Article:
Since December 25 of last year, when I received a Galaxy Nexus smartphone, I have been an early adopter of Google Wallet. I am very proud of this fact, to the point where I will go out of my way to shop at retailers who support this technology and make shameless plugs for Google Wallet to onlookers, in order to give the service more market exposure. Consistently, however, the only response I seem to receive from said onlookers or cashiers when I tap my phone to pay is: “It looks easy to steal your identity through that thing…” Yes… of course, that’s exactly my point in paying this way. Never mind the fact that Google Wallet is a revolutionary smartphone-based payment system. Never mind that it cuts transaction times down from two minutes to 30 seconds. Never mind that it has the potential to keep all your credit cards, reward cards, gift cards and receipts on a device which you always have with you. Never mind the fact that Europe and Japan have been operating on similar systems since 2003. Never mind that it’s actually more secure than a standard plastic credit card.
Never mind all of that. It’s just a liability waiting to happen. For those of you that have absolutely no clue as to what I’m talking about, allow me to explain. Google Wallet is exactly what it sounds like: an app currently available on select Android smartphones, which lets you turn your phone into a credit card. Using new wireless communication technology known as Near Field Communication, or NFC, when you tap your Wallet-enabled phone up against a contactless terminal (a normal credit card reader with a wireless doohickey inside), your phone transmits credit card info to the cash register, just as if you’d swiped the card. Unlike with standard credit cards, however, signatures and ID-checks are not required, as the app provides enough authentication to make transactions simple tap-and-go procedures. For added security, the phone will not enter card mode unless you enter a 4-digit PIN. On the face of it, this system sounds like some sort of sci-fi future dream come true, to be followed up shortly by hoverboards and self-lacing Nike shoes.
In practice, however, mobile wallets are far from ready for the mass market. Google Wallet is currently the only mobile wallet app available in the U.S. market, with support for only two credit cards: a Citibank card and a special Google prepaid debit card, which has to be loaded up with money, like a gift card. Speaking of gift cards, Google Wallet only supports four of those too, as there are only an estimated 200,000 PayPass terminals in major retailers across the entire country. The final blow is that Wallet is only supported on Google’s Nexus S 4G, running on the Sprint network. Although 10 Android smartphones currently feature NFC support, Google Wallet has been blocked from all other phones on Verizon, T-Mobile and AT&T, due to the big three pledging their support to a rival mobile wallet service, Isis. Problem? Indubitably, since Isis has yet to produce a useable wallet app and is only now beginning to consider limited testing of their nascent service in Q2 of this year. Thus, anyone wanting to use Google Wallet on an unsupported network must compile it from source code. Now, finally, we come to back to my first point: the security issues.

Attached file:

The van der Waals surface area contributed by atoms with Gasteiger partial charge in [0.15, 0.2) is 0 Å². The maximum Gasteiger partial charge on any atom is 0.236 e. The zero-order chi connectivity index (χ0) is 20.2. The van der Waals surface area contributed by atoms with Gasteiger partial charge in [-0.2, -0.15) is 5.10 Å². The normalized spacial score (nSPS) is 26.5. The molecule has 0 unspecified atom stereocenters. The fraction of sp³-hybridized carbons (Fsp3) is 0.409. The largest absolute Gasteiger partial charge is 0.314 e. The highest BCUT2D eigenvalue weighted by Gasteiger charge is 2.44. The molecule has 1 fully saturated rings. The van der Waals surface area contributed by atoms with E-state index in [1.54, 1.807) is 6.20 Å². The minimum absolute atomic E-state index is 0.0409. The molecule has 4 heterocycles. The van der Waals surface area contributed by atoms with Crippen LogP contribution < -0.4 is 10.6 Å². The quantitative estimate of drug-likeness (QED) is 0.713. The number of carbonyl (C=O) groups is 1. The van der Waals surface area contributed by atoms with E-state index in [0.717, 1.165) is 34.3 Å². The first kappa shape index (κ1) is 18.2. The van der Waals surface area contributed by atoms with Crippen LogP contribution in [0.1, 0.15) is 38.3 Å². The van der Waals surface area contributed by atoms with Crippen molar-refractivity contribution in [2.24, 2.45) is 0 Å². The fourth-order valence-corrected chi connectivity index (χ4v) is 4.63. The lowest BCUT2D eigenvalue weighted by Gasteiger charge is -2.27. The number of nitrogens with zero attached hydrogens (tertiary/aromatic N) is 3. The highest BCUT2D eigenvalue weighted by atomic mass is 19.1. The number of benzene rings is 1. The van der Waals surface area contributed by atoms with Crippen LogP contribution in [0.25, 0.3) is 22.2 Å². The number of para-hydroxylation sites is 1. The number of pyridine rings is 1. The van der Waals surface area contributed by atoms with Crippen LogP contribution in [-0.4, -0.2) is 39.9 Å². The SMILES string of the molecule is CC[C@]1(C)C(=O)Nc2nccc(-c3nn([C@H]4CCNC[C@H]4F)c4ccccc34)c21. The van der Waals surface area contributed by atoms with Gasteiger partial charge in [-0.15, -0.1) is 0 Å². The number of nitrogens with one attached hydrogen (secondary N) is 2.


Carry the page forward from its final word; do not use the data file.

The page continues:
Google Wallet has gotten lots of bad press lately due to a new exploit that can reset the PIN and grant access to a user’s cards on a rooted (jailbroken) phone. Granted, this hack is scary, but let’s back up a minute and look at the security of standard credit cards. With modern technology, cloning a magnetic stripe credit card is unbelievably easy. The tools required cost about $20, and if a thief either looks over your shoulder at the store, or has physical access to your card for about two seconds (say, while you wait for your card to be processed at a restaurant or bar), they can swipe it into a computer, create a duplicate card through the same computer, and have a perfect working clone.
Moreover, given the fact that the signature on a receipt needs only be a “present attempt to authenticate,” as per the current state of the law, both you and potential thieves need only sign an X at the counter and the merchant will be obligated to accept it as your signature without question. This system is prone to so much exploitation that it has been replaced completely in the EU with a system of “chips and pins,” where credit cards feature a small computer chip that stores all of the card’s data in an encrypted format. When read at the cash register, a customer is required to enter a 4-digit PIN, which replaces the signature used in American markets, to decrypt their card. Mobile wallet payments one-up even the chip-and-pin system, though, as not only is the credit card info encrypted with a PIN, but it is only transmitted once, for less than 30 seconds, at the point of sale, from a device which never leaves your hand. Thus, the only way to harvest information from a mobile wallet is to stand next to a potential victim with a parabolic antenna, wired to a backpack full of electronics, pointed directly at their phone at the time of payment. That sure wouldn’t look suspicious.
Overall, both the American public and the media need to stop fearing mobile wallet apps, and rather embrace the fact that our phones, sooner or later, will become our credit cards, just as they have become our iPods and our GPS devices. Now if I could only get my hands on one of those hoverboards…